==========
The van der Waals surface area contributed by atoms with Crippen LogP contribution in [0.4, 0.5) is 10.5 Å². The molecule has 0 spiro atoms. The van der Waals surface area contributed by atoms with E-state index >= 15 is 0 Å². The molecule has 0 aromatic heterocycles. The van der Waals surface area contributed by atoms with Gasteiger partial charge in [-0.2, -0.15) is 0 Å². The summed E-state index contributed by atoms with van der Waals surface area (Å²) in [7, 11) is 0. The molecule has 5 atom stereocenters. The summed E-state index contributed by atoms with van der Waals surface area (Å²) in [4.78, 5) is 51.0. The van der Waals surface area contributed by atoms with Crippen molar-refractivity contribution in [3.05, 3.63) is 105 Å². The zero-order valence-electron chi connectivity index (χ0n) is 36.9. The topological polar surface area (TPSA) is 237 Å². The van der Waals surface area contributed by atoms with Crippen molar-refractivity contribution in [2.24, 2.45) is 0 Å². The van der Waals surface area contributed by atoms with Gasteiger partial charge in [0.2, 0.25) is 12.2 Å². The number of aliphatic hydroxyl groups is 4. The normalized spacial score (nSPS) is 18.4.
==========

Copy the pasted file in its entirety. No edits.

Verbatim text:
The van der Waals surface area contributed by atoms with Crippen LogP contribution in [0.4, 0.5) is 10.5 Å². The molecule has 0 spiro atoms. The van der Waals surface area contributed by atoms with E-state index >= 15 is 0 Å². The molecule has 0 aromatic heterocycles. The van der Waals surface area contributed by atoms with Gasteiger partial charge in [-0.2, -0.15) is 0 Å². The summed E-state index contributed by atoms with van der Waals surface area (Å²) in [7, 11) is 0. The molecule has 5 atom stereocenters. The summed E-state index contributed by atoms with van der Waals surface area (Å²) in [4.78, 5) is 51.0. The van der Waals surface area contributed by atoms with Crippen molar-refractivity contribution in [3.05, 3.63) is 105 Å². The zero-order valence-electron chi connectivity index (χ0n) is 36.9. The topological polar surface area (TPSA) is 237 Å². The van der Waals surface area contributed by atoms with Crippen molar-refractivity contribution in [2.24, 2.45) is 0 Å². The van der Waals surface area contributed by atoms with Gasteiger partial charge in [0.2, 0.25) is 12.2 Å². The number of aliphatic hydroxyl groups is 4. The normalized spacial score (nSPS) is 18.4.